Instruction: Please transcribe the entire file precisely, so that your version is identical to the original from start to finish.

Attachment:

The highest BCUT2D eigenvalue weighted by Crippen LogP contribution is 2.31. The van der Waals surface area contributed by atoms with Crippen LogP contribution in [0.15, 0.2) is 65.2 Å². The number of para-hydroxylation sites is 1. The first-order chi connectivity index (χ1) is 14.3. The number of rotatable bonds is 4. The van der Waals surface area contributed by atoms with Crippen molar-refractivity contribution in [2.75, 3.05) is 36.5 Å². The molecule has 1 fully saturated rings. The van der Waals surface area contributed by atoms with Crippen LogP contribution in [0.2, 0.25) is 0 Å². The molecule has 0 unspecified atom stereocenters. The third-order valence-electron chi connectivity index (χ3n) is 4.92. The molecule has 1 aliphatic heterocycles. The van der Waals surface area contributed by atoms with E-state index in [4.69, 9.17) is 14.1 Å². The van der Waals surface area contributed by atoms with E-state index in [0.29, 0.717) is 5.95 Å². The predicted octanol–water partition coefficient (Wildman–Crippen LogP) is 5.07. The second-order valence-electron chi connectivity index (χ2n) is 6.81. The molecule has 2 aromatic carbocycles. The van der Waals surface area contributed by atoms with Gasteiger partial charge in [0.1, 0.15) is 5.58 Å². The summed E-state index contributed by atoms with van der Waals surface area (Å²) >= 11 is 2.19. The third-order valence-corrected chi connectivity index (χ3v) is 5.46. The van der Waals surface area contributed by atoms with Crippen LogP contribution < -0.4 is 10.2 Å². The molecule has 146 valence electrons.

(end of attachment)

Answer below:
The highest BCUT2D eigenvalue weighted by Crippen LogP contribution is 2.31. The van der Waals surface area contributed by atoms with Crippen LogP contribution in [0.15, 0.2) is 65.2 Å². The number of para-hydroxylation sites is 1. The first-order chi connectivity index (χ1) is 14.3. The number of rotatable bonds is 4. The van der Waals surface area contributed by atoms with Crippen molar-refractivity contribution in [2.75, 3.05) is 36.5 Å². The molecule has 1 fully saturated rings. The van der Waals surface area contributed by atoms with Crippen LogP contribution in [0.2, 0.25) is 0 Å². The molecule has 0 unspecified atom stereocenters. The third-order valence-electron chi connectivity index (χ3n) is 4.92. The molecule has 1 aliphatic heterocycles. The van der Waals surface area contributed by atoms with E-state index in [4.69, 9.17) is 14.1 Å². The van der Waals surface area contributed by atoms with E-state index in [0.29, 0.717) is 5.95 Å². The predicted octanol–water partition coefficient (Wildman–Crippen LogP) is 5.07. The second-order valence-electron chi connectivity index (χ2n) is 6.81. The molecule has 2 aromatic carbocycles. The van der Waals surface area contributed by atoms with Gasteiger partial charge in [0.1, 0.15) is 5.58 Å². The summed E-state index contributed by atoms with van der Waals surface area (Å²) >= 11 is 2.19. The third-order valence-corrected chi connectivity index (χ3v) is 5.46. The van der Waals surface area contributed by atoms with Crippen LogP contribution < -0.4 is 10.2 Å². The molecule has 146 valence electrons.